Lady trudging through the snow with a present
Girl looking at the birds in a snowstorm
Girl Feeding some wild birds
To eke out our store of corn and keep the pot boiling, my father hunted much of the time. To hunt deer he left the lodge before daybreak, on snowshoes, if the snow was deep. He had a flintlock gun, a smoothbore with a short barrel. The wooden stock was studded with brass nails. For shot he used slugs, bits of lead which he cut from a bar, and chewed to make round like bullets. Powder and shot were hard to get in those days
“We had a hard time,” he said. “Perhaps the gods, for some cause, were angry with us. We had gone five days; evening came and it began to rain. We were on the prairie, and our young men sat all night with their saddles and saddle skins over their heads to keep off the rain.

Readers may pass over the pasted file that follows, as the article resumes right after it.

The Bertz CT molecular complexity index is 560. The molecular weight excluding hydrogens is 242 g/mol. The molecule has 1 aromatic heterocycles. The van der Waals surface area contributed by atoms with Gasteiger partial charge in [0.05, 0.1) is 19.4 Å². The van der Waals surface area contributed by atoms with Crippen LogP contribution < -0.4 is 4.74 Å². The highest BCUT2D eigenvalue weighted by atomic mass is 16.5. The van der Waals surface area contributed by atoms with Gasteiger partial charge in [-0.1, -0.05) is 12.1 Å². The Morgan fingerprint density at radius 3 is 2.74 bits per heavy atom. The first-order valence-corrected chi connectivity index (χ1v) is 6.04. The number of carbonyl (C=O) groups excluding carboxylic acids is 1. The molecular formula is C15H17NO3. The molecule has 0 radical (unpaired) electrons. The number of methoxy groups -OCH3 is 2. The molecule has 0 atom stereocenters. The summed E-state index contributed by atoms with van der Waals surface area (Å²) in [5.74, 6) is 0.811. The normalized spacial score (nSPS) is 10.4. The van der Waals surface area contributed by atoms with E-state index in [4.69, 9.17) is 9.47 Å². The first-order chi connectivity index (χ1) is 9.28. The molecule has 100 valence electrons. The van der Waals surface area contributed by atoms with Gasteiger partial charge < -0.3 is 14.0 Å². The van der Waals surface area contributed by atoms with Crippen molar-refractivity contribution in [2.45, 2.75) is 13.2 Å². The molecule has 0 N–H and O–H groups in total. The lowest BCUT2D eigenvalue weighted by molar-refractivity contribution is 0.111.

“In the morning, the rain turned to snow. A heavy wind blew the snow in our faces, nearly blinding us.
They have caps on their heads, and fishermen and herders may be distinguished by the style of these. Fishermen’s caps are pointed, while those of herders are square. In going out over the snow in winter, Lapps have long, narrow runners of wood fastened to their feet, and carry a pole in their hand. These runners are five feet or more in length, and only a few inches wide, and on them—aided by their poles—the Lapps glide along finely over the hard snow.
The hockey player's costume
The First known skating Illustration
Girl showing her little sister that the snowman doesn't bite